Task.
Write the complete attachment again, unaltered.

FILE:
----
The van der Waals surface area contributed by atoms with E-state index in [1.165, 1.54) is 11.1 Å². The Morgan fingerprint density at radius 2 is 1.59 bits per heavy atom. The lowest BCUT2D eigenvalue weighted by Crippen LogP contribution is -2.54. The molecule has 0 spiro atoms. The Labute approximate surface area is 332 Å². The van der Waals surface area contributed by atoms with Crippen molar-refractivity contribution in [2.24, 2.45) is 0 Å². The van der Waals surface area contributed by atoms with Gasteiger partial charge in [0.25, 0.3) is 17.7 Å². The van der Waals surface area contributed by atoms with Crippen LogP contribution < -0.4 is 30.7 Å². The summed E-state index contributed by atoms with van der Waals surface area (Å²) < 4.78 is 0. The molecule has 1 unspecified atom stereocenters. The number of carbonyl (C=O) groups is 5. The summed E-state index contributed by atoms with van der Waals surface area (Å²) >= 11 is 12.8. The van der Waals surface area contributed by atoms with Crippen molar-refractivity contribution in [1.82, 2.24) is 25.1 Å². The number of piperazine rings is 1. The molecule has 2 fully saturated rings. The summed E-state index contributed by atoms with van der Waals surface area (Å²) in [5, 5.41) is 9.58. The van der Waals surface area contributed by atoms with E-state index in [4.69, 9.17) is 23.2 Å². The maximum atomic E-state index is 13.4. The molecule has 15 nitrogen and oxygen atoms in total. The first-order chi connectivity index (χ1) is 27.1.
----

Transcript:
The van der Waals surface area contributed by atoms with E-state index in [1.165, 1.54) is 11.1 Å². The Morgan fingerprint density at radius 2 is 1.59 bits per heavy atom. The lowest BCUT2D eigenvalue weighted by Crippen LogP contribution is -2.54. The molecule has 0 spiro atoms. The Labute approximate surface area is 332 Å². The van der Waals surface area contributed by atoms with Crippen molar-refractivity contribution in [2.24, 2.45) is 0 Å². The van der Waals surface area contributed by atoms with Gasteiger partial charge in [0.25, 0.3) is 17.7 Å². The van der Waals surface area contributed by atoms with Crippen LogP contribution < -0.4 is 30.7 Å². The summed E-state index contributed by atoms with van der Waals surface area (Å²) < 4.78 is 0. The molecule has 1 unspecified atom stereocenters. The number of carbonyl (C=O) groups is 5. The summed E-state index contributed by atoms with van der Waals surface area (Å²) >= 11 is 12.8. The van der Waals surface area contributed by atoms with Crippen molar-refractivity contribution in [1.82, 2.24) is 25.1 Å². The number of piperazine rings is 1. The molecule has 2 fully saturated rings. The summed E-state index contributed by atoms with van der Waals surface area (Å²) in [5, 5.41) is 9.58. The van der Waals surface area contributed by atoms with E-state index in [4.69, 9.17) is 23.2 Å². The maximum atomic E-state index is 13.4. The molecule has 15 nitrogen and oxygen atoms in total. The first-order chi connectivity index (χ1) is 27.1.